How Does Oral Health Affect Heart Health?

heart monthFebruary marks the beginning of a month-long dedication to heart health. It’s officially known as American Heart Month, and its purpose is to raise awareness of the risks associated with heart disease. Many people know that things like smoking and a poor diet can cause troubles with the heart, but at our dental office in Sacramento, we also know that your oral health can affect your heart health.

The Mouth is the Window to Whole-Body Health

You may have heard the expression that the eyes are the window to the soul, and while that may be true, another part of your body can tell you a lot about your overall wellbeing. The truth is, your mouth can give your dentist in Sacramento insight to other problems that may be going on in the rest of your body. More specifically, researchers have found a connection between gum disease and an increased risk for heart disease.

More About Gum Disease

Gum disease is a serious dental problem that requires early treatment to resolve. Without proper intervention, gum disease can lead to tooth loss and other health concerns throughout the body. In fact, the Academy of General Dentistry (AGD) has concluded that people who have gum disease are at increased risk of having a heart attack or developing heart disease. This happens because the bacteria that cause gum disease have a pretty easy path into the bloodstream and can raise the levels of something called C-reactive protein (CRP). High levels of CRP can cause some scary problems such as:

  • Blood clots
  • Stroke
  • Inflamed arteries
  • Heart attack

Signs of Gum Disease

Some of the most common signs of gum disease are easy to explain away and some may think they’re actually normal. However, any of the following signs could mean that you may have gum disease.

  • Swollen, red, or tender gums
  • Bleeding while brushing or flossing
  • Consistently bad breath
  • Chronic bad taste in the mouth
  • Loose teeth
  • Gums that appear to be pulling away from the teeth

If you notice any of the signs of gum disease, it’s important to see your Sacramento dentist as soon as possible.

The team at our Sacramento dental office wants to encourage all of our patients and neighbors to practice a good oral hygiene routine at home as well as get professional teeth cleanings and dental checkups at least twice a year. These appointments can help catch and treat gum disease before it has a chance to cause bigger, more serious complications.  

Don’t leave your heart at risk, call to schedule an appointment today.

Can Dental Problems Be Linked to Vitamin Deficiencies?

vitamins in palmWe are well into winter, and that typically means we spend less time soaking up the sun, and in turn, our bodies get less vitamin D. While there’s a well-known link between overall health and even happiness and vitamin D, it may surprise you learn that there’s also a strong correlation between a lack of vitamin D and oral health problems. Our dental office in Sacramento wants to help our patients not only understand why vitamin D is so important for oral health but also learn other ways (besides sunshine) to get it.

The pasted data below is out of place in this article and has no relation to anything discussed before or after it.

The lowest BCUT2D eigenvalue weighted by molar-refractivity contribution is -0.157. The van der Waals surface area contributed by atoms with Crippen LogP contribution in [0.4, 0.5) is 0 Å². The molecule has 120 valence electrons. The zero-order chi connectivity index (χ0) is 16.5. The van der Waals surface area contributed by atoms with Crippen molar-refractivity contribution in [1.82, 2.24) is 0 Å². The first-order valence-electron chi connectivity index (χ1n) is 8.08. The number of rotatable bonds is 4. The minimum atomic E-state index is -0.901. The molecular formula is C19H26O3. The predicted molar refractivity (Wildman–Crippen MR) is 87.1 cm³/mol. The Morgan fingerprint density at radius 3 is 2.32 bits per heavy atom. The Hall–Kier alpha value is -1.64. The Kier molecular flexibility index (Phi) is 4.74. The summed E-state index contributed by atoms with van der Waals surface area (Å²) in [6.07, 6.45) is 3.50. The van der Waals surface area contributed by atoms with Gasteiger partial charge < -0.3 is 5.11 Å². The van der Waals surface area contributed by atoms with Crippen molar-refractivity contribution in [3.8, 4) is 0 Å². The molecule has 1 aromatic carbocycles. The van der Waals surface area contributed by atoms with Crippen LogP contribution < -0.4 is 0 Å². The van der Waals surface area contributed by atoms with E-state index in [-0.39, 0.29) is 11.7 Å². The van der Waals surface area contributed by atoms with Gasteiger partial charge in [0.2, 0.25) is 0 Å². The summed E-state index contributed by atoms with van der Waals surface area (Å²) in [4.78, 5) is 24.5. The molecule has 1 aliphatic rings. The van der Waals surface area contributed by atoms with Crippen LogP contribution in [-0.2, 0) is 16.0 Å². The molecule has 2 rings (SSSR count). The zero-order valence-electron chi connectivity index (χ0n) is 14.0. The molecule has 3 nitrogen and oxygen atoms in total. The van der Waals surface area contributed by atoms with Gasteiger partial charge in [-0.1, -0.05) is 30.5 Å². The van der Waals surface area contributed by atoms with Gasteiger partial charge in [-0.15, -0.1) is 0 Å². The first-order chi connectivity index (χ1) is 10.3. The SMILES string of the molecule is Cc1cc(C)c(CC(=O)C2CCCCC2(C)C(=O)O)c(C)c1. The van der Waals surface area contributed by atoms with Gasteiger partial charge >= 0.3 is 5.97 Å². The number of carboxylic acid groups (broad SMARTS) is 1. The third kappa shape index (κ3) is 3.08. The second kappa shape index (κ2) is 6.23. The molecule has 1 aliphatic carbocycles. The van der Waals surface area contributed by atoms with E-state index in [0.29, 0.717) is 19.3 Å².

Why is Vitamin D Important?

Getting a healthy dose of vitamin D daily not only helps boost our immune systems, but it can also help keep us healthier. Vitamin D keeps blood pressure low, aids the pancreas in producing insulin, and lowers the risk for infections including, but not limited to, gum disease. However, when we aren’t getting enough vitamin D, our bodies and teeth are at risk.

Vitamin D deficiency has been linked to osteoporosis, increased risk for type 1 diabetes, and even breast, colon, or prostate cancer. But the dangers don’t end there. Numerous studies have shown that vitamin D deficiency also increases the risk of dental decay. This is because vitamin D helps the body absorb calcium and phosphate — both of which are crucial for building and keeping strong tooth enamel. Without an adequate intake of vitamin D, our teeth are at risk for weakening and developing cavities.

Where to Get Vitamin D

The sun is a great way to fuel our bodies with vitamin D. But during winter months it becomes difficult to spend time outside enjoying the sun’s rays. To compensate, it’s important to make sure you’re getting enough vitamin D from somewhere else. Some great ways to keep up with your vitamin D intake is by:

  • Eating Eggs and Fatty Fish
  • Drinking Milk
  • Taking Supplements

Don’t Forget the Calcium

Perhaps vitamin D’s most important job is helping us absorb calcium. The truth is, without vitamin D our bodies don’t absorb nearly enough calcium to protect our bones (and our teeth!) from deterioration. Make sure to pair foods high in vitamin D with those containing a lot of calcium such as:

  • Dairy products
  • Leafy green veggies
  • Nuts

Providing your body with the right amount of vitamin D is important not only for your body but also for your oral health. Make sure your diet is packed with enough vitamin D and calcium to protect your smile. As always, our dental office in Sacramento is here to help get and keep your smile healthy for life.

Stress & Oral Health